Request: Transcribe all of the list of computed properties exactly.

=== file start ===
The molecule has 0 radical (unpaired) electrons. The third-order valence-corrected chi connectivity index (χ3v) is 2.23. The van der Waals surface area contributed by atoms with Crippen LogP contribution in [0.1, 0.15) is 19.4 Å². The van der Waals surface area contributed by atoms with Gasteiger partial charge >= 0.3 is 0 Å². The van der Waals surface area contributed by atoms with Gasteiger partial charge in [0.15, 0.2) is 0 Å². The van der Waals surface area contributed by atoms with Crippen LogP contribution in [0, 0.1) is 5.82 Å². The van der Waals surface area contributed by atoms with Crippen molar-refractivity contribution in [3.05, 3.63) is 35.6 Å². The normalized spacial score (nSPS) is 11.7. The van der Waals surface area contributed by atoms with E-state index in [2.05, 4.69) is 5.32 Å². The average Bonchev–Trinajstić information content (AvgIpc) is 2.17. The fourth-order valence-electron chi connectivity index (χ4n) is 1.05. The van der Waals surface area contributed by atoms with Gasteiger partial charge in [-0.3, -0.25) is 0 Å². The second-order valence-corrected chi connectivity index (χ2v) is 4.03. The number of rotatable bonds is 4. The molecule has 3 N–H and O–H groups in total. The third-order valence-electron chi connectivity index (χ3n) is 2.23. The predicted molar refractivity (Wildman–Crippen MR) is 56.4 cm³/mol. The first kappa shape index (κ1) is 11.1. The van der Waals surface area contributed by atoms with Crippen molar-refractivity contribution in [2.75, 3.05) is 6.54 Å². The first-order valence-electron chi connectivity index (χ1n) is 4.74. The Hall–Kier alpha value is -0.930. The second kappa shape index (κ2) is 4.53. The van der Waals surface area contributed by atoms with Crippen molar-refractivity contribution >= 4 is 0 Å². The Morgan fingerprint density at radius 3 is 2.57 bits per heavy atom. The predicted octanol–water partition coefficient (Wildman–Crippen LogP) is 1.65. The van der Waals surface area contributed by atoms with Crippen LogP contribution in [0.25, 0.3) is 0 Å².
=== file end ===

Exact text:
The molecule has 0 radical (unpaired) electrons. The third-order valence-corrected chi connectivity index (χ3v) is 2.23. The van der Waals surface area contributed by atoms with Crippen LogP contribution in [0.1, 0.15) is 19.4 Å². The van der Waals surface area contributed by atoms with Gasteiger partial charge >= 0.3 is 0 Å². The van der Waals surface area contributed by atoms with Gasteiger partial charge in [0.15, 0.2) is 0 Å². The van der Waals surface area contributed by atoms with Crippen LogP contribution in [0, 0.1) is 5.82 Å². The van der Waals surface area contributed by atoms with Crippen molar-refractivity contribution in [3.05, 3.63) is 35.6 Å². The normalized spacial score (nSPS) is 11.7. The van der Waals surface area contributed by atoms with E-state index in [2.05, 4.69) is 5.32 Å². The average Bonchev–Trinajstić information content (AvgIpc) is 2.17. The fourth-order valence-electron chi connectivity index (χ4n) is 1.05. The van der Waals surface area contributed by atoms with Gasteiger partial charge in [-0.3, -0.25) is 0 Å². The second-order valence-corrected chi connectivity index (χ2v) is 4.03. The number of rotatable bonds is 4. The molecule has 3 N–H and O–H groups in total. The third-order valence-electron chi connectivity index (χ3n) is 2.23. The predicted molar refractivity (Wildman–Crippen MR) is 56.4 cm³/mol. The first kappa shape index (κ1) is 11.1. The van der Waals surface area contributed by atoms with Crippen molar-refractivity contribution in [2.75, 3.05) is 6.54 Å². The first-order valence-electron chi connectivity index (χ1n) is 4.74. The Hall–Kier alpha value is -0.930. The second kappa shape index (κ2) is 4.53. The van der Waals surface area contributed by atoms with Crippen molar-refractivity contribution >= 4 is 0 Å². The Morgan fingerprint density at radius 3 is 2.57 bits per heavy atom. The predicted octanol–water partition coefficient (Wildman–Crippen LogP) is 1.65. The van der Waals surface area contributed by atoms with Crippen LogP contribution in [0.25, 0.3) is 0 Å².